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There are debates over the exact timeline of when Oedipus killed his father. The murder is never recounted in real-time in the play though. It is only mentioned by various characters as Oedipus investigates the king's murderer. As the play progresses, two stories emerge Oedipus' own account of killing a man on the way to Thebes before meeting the Sphinx and the shepherd's account of telling the City about the king's death. Which version of the murder is more accurate is never clear.

Sophocles wrote the trilogy out of order to make things more difficult. Antigone, Oedipus the King, and Oedipus at Colonus were the first three plays written. The sequence of events has been reversed. The plays unfold sequentially through Oedipus the King, Oedipus at Colonus, and Antigone.

Oedipus's story begins long before the plays were written. Oedipus's father, Laius, brought tragedy upon his own family and home. From the time he was a child, the gods shaped his life. Even though not all of the myth's events are told in the plays, Sophocles was sure to be aware of it when he wrote and cast Laius as both the bad guy and the victim.

From the beginning, Laius was doomed. He had already earned the wrath of the gods because he had violated the strict rules of Greek hospitality. He tried to avoid being punished rather than confessing his sins after a prophecy predicted that he would be punished. Oedipus was given to Jocasta and Laius instructed her to kill him after he bound his feet with a pin and gave him to her. Jocasta gave her son to a shepherd because she couldn't kill her own son. The infant was given to an adolescent king and queen by the shepherd out of compassion. Oedipus was adopted and raised by the Corinthian king and queen as their own. When Oedipus first heard the prophecy, he was just a young man. He believed that if he remained in Corinth, his beloved adoptive parents would be in danger. He left Corinth and set out for Thebes. Ironically, like Laius, Oedipus wished to thwart the fulfillment of the prophecy. Oedipus, in contrast to Laius, was attempting to safeguard the people he believed to be his parents. Sadly, Oedipus inherited pride, his father's only real flaw.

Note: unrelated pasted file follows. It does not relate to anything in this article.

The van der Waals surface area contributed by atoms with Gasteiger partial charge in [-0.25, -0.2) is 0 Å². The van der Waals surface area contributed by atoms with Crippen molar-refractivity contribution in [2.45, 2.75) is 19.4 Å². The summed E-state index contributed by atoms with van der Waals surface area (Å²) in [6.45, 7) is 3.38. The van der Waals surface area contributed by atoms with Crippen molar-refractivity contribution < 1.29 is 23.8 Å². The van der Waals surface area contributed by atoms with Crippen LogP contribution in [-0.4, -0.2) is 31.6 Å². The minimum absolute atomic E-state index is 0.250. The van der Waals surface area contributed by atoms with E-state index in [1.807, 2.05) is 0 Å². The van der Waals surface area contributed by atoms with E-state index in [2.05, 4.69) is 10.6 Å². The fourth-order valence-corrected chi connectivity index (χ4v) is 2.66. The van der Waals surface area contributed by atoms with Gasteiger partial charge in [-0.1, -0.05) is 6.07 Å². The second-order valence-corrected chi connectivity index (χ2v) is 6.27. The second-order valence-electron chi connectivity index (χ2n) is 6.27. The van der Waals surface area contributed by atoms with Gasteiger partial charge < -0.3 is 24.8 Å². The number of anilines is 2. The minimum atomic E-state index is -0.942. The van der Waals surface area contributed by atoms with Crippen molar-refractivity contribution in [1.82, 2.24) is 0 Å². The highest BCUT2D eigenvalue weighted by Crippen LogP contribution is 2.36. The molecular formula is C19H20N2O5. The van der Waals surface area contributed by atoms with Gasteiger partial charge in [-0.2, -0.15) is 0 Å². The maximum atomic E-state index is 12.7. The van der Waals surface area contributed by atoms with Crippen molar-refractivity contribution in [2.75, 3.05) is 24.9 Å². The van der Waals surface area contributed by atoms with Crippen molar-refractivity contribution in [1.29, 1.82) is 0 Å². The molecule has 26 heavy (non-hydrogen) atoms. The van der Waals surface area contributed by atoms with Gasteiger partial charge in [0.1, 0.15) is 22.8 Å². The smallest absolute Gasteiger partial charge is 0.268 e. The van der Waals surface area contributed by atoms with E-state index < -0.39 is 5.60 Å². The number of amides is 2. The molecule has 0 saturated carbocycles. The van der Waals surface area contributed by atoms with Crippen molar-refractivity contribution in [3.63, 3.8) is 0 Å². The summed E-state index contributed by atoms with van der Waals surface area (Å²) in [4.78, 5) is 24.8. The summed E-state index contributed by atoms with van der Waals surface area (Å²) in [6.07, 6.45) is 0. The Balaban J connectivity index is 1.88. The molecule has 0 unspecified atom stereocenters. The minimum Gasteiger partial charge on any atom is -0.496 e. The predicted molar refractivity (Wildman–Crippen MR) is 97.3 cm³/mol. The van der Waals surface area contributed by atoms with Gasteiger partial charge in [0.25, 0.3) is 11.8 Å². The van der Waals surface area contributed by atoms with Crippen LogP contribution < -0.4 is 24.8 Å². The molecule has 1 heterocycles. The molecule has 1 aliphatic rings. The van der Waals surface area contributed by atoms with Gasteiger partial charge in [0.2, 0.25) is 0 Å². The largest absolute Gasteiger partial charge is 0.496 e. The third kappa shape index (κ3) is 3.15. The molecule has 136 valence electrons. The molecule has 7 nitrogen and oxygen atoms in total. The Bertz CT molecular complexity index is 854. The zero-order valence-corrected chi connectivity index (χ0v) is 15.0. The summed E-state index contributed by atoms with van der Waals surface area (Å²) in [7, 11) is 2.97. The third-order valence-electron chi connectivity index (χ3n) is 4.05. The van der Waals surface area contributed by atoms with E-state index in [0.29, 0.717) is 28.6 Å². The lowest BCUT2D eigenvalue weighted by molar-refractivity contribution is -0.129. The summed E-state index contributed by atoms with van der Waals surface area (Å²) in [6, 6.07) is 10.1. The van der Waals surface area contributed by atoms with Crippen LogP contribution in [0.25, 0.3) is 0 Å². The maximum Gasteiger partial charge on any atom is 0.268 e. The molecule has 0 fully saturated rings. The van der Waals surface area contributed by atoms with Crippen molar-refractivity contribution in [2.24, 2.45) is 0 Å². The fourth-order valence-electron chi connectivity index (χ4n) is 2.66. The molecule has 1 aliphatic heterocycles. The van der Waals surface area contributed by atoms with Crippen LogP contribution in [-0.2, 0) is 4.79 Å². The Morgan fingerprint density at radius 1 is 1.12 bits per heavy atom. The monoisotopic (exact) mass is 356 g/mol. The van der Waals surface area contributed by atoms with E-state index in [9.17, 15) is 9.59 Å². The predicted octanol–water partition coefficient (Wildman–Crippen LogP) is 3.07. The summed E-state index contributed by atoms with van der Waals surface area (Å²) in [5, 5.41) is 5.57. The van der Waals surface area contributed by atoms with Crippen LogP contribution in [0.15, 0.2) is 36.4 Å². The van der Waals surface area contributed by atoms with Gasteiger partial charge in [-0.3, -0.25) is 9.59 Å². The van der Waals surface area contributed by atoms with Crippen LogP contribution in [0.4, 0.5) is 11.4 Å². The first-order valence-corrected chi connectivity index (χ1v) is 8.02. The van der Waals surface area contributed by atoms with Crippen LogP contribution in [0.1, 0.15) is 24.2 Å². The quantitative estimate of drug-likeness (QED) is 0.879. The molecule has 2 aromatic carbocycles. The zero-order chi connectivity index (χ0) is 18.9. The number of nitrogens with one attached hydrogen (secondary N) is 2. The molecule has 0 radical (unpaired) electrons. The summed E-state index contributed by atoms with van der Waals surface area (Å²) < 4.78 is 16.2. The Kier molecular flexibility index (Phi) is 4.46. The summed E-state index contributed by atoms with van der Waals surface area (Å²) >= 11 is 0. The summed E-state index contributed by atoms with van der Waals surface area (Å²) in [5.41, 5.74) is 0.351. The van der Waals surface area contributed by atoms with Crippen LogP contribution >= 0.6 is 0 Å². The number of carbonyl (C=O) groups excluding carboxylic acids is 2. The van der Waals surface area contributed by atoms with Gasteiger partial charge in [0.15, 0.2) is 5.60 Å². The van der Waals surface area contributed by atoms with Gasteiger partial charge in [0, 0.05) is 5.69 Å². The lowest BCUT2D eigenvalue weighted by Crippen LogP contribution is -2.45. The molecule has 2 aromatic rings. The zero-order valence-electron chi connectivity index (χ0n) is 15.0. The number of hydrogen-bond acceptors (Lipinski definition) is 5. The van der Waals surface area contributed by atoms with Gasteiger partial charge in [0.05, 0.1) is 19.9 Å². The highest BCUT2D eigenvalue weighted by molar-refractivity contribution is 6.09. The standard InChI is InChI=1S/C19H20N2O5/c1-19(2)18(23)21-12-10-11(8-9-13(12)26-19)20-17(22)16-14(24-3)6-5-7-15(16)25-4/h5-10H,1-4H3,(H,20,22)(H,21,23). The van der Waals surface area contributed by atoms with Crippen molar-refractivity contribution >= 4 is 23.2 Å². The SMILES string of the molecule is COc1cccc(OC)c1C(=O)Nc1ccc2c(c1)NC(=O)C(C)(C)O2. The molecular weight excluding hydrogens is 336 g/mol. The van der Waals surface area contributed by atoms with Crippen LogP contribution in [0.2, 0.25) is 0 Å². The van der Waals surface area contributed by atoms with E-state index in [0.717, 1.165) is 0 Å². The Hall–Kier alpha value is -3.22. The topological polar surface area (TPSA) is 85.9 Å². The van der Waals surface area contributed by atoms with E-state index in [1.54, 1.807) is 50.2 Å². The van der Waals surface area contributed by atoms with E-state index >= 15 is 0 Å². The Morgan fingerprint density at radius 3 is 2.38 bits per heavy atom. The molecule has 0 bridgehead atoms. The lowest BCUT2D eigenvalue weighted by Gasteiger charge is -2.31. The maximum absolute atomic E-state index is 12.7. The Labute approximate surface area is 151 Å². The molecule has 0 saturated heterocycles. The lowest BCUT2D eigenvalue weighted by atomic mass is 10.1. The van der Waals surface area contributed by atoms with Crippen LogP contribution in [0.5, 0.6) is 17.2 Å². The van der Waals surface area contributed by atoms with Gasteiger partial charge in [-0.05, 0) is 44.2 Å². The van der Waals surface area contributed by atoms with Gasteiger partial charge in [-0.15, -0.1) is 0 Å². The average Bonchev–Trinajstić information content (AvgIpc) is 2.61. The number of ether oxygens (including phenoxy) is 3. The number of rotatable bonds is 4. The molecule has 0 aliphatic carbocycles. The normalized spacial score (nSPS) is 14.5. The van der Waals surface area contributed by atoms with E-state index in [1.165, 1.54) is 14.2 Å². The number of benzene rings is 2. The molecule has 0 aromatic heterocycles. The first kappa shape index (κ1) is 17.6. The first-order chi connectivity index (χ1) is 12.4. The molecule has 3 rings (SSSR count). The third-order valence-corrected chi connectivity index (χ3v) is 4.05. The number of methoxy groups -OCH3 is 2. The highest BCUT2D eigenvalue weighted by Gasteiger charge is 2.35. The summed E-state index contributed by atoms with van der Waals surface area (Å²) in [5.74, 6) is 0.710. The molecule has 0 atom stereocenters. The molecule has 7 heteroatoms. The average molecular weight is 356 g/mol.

To evade the gods' will, he sets out for Thebes. Oedipus sets out to distance himself from the prophecy and prevent it from coming true, believing that he is the son of the king of Corinth, Polybus, and Merope, his wife.

Where was his father killed by Oedipus? 

Oedipus is told to stand aside when he meets a small group on the way to Thebes. He is confronted by the guards after refusing out of nothing more than obstinate pride. The man he challenges is, unbeknownst to him, his own biological father, Laius. Oedipus continues his journey toward Thebes after killing the man and the guards who were traveling with him. Oedipus accidentally fulfills the first part by killing his father to thwart the prophecy. 

Even the fact that the man he killed was his own biological father is unknown to him. He doesn't start thinking about what happened until it's too late. Without giving the slain men another thought, he continues on toward Thebes. The prophecy does not become apparent to Thebes until he is besieged by plagues that kill both children and livestock. Oedipus's crimes of killing his father and marrying his mother have brought sorrow to Thebes in a cruel twist of fate. The plague cannot be eradicated until those responsible for Laius's death are found. Oedipus has carried his father's curse with him.

How was his father killed by Oedipus? 

In the text, how the murder is carried out in its entirety is never mentioned. The murder is mentioned at various points in the play, but there are at least two versions of the scene that are told, and it's never completely clear which one is true. Rather than Oedipus killing his father, as was commonly believed, were "robbers" responsible for Laius's death. The point is that Sophocles appears to have intentionally left his writing hazy. The fulfillment of Oedipus' prophecy that he would kill his father is never entirely certain. Circumstantial evidence—the parallels between Oedipus's story and that of the shepherd—is what establishes his guilt.

The tragedy of Oedipus' father's murder is a constant theme in Thebes' royal family. Oedipus didn't realize he had killed his father until it was too late. He had already fulfilled the second and more horrifying part of the prophecy by the time the murder was revealed, the first part of the prophecy he had tried to avoid. He had children with his own mother, whom he had married. From the beginning, Oedipus was doomed. He bedded his mother, a crime against nature in and of itself, even if he hadn't killed his own father. 


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